Tesla Model 3 a Wonderful Drive

CHATHAM, Mass – Thanks to a generous friend, I was able to explore the Mid and Outer Cape (Cod) in a 2022 Tesla Model 3 Dual Motor all-wheel-drive (AWD) sedan. And it was a very enjoyable experience.

Comfortable, quiet and powerful, the Tesla Model 3 is a wonderful driver’s car as being large enough to comfortably house four (or even five) occupants as well as their stuff.

The Tesla Model 3 was and is a revolutionary electric vehicle – there were EVs before Tesla and there are less expensive EVs than the Model 3, but the combination of the extensive Tesla charging network, the real-world size and the relative middle-class pricing of the Model 3 made it the EV which could become a mainstay vehicle for a large ownership population here and abroad.

All wheel drive thanks to motors fore and aft

The Dual Motor nomenclature means the Model 3 Long Range has all-wheel drive with one motor powering the rear wheels, one the fronts.

The front AC induction motor puts out 184 horsepower and 177 pounds-feet of torque while the rear permanent-magnet synchronous AC motor’s output is 241 hp and 298 lbs.-ft. (Tesla does not publish an overall horsepower/torque figure). As is typical in most EVs, the Model 3 uses a single-speed transmission.

An 82kWh battery provides the fuel and according to Tesla can motivate the Model 3 for up to 333 miles between charges. The company claims up to 147 miles of range can be added with a 20-minute fill up at one of its Superchargers (there are more than 50,000 Superchargers globally).

One automotive analyst attributed Tesla’s popularity to its vehicles’ performance characteristics and it does offer performance well beyond the traditional large sedan.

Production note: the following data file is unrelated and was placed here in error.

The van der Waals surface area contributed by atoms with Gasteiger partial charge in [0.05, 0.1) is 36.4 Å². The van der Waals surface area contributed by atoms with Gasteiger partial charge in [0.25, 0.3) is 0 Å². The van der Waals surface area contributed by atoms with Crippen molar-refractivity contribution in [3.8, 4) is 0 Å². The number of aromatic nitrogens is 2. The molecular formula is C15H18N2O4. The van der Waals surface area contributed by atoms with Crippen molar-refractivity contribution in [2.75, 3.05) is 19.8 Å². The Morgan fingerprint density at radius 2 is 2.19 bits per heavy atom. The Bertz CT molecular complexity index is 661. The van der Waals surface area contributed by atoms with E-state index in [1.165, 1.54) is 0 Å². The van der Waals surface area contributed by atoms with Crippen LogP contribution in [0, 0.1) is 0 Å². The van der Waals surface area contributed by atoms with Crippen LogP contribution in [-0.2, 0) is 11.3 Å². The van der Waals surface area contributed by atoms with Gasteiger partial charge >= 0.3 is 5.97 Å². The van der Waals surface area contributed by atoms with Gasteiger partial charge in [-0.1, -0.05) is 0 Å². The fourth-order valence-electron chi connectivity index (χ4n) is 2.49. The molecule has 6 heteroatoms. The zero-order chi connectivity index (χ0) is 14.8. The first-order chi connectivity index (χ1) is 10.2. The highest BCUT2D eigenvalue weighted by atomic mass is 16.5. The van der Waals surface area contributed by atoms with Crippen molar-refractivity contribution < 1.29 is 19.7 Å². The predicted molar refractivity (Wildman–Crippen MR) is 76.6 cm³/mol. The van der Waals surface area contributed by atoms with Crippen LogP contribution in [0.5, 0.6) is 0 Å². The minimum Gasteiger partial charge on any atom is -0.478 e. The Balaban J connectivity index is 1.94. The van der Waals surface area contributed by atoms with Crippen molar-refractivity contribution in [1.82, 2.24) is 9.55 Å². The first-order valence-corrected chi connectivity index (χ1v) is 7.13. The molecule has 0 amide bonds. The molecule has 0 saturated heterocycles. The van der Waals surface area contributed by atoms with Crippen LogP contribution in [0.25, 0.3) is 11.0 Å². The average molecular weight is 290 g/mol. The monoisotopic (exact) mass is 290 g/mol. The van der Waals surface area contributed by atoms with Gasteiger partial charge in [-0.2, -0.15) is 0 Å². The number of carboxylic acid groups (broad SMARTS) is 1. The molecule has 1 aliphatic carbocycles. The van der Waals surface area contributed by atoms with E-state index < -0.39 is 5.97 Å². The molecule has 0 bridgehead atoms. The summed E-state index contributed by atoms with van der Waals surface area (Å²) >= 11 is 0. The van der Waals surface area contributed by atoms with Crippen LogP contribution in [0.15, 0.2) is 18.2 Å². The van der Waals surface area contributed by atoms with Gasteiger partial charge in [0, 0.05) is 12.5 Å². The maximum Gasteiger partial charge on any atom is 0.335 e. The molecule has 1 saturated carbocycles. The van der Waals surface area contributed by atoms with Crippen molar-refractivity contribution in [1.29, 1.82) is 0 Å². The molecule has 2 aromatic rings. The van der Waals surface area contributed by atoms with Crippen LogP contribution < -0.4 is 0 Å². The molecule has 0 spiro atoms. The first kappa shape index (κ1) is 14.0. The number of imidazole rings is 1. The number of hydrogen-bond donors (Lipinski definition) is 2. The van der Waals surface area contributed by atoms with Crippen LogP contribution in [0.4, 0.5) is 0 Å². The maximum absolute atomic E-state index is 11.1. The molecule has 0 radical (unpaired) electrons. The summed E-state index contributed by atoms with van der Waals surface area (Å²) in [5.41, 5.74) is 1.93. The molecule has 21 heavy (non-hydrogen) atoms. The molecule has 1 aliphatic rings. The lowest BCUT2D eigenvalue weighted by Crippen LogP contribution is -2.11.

The Model 3, again like most EVs, produces on-road performance beyond expectations for a vehicle of its size — 184.8 inches long, 82.2 wide, 56.8 high, 4,034 pounds – able to go from 0 to 60 miles per hour in 4.2 seconds according to the company; a number equaled by Car and Driver.

A chassis up to the task

The basic suspension consists of a double wishbone, coil spring/telescopic damper and sway bar setup at the front, with an independent, multi-link, coil spring/telescopic damper one at the rear. The electric-assisted rack-and-pinion steering system has 38-foot turning circle.

Model 3 drivers can avail themselves of one-pedal driving with regenerative braking capable of slowing and stopping the EV.

If circumstances demand it, there is a conventional baking system with anti-lock (ABS), electronic brake force distribution and integrated advanced stability control.

Braking system components include four-piston fixed calipers up front, with a sliding one integrating the electronic parking brake at the rear. The ventilated rotors are 12.6 inches in the front, 13.2 inches at the rear.

Wheels on the review vehicle were 19-inch alloy ones shod with 235/40R19 all-season tires.

The sum of the powertrain and suspension systems is a four-door which drives and feels like the most competent of sports sedans. The steering is heavy in a reassuring way – the Model 3 Long Range AWD goes where it is pointed when it is pointed in that direction.

Thanks to the low center of gravity (the large, heavy battery is beneath the floor), the car feels well planted, even when pushed on twisting, changing-elevation roads from the Atlantic Coast down into the town of Wellfleet (Mass.) and the shores of Cape Cod Bay.

I did not encounter any particularly rough roads during my time behind the Model 3’s wheel, so I cannot comment on its action under said conditions. Generally, the ride was comfortable, solid and very quiet.

A unique approach to ADAS